Arguments will be heard by the Supreme Court of Canada on Monday, as it considers giving the federal government six additional months to deal with the divisive issue of doctor-assisted death.
The federal government is insisting a comprehensive response to the top court’s judgment requires extensive work by Parliament and provincial legislatures that cannot be completed by the original February deadline.
“This court recognized that the task facing legislators, of weighing and balancing many competing interests, was a difficult one,” the government said.
“Parliament needs access to the best information available.”
The court recognized in a landmark 2015 ruling that consenting adults enduring intolerable physical or mental suffering have the right to end their lives with a physician’s help.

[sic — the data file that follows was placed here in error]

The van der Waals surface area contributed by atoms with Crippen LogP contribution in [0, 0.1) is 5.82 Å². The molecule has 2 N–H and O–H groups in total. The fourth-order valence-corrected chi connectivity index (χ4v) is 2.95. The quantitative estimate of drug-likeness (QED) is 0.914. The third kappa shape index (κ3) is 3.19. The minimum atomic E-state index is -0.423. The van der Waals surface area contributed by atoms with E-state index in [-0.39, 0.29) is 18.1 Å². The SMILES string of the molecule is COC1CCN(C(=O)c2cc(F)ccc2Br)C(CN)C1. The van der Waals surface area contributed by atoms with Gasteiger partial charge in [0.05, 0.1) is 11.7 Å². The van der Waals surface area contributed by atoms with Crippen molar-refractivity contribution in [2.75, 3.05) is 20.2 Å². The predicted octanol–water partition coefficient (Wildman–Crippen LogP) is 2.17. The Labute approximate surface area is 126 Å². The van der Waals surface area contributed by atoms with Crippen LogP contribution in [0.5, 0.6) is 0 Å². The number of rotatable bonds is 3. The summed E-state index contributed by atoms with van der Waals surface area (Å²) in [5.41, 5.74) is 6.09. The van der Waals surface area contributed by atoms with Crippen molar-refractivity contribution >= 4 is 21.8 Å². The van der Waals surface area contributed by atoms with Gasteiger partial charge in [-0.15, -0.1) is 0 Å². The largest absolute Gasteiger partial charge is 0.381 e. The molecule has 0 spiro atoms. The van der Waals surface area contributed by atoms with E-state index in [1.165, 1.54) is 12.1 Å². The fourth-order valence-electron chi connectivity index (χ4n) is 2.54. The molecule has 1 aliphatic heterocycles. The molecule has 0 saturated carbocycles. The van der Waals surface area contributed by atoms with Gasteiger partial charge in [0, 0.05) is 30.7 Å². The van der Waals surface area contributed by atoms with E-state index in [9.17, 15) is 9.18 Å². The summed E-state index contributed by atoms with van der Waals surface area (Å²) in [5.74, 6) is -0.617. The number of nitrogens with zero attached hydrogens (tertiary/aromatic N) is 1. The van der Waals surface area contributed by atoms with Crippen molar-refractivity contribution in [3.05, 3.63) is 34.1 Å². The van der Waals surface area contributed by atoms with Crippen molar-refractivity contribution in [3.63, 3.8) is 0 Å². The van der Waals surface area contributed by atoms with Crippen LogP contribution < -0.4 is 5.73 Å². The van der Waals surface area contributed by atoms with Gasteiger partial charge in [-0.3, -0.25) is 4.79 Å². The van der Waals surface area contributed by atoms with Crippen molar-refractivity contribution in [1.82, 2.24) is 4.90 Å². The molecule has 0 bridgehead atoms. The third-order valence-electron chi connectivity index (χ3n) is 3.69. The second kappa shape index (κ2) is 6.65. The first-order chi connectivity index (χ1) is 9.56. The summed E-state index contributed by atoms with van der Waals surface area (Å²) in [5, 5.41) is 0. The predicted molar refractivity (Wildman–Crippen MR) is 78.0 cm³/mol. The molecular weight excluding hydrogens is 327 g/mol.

A decision by the Supreme Court was suspended for a year to allow Parliament to respond, should it so choose, by introducing legislation consistent with the constitutional limits set out in the ruling.
The British Columbia Civil Liberties Association and those who spearheaded the case say an extension would only further violate the rights of Canadians who are suffering.
The association argues that if the court grants more time, it should include a built-in exemption to allow individuals a physician-assisted death.
Currently, Canada’s Criminal Code provisions banning doctor-assisted death will cease to exist next month after they were deemed unconstitutional by the court last year.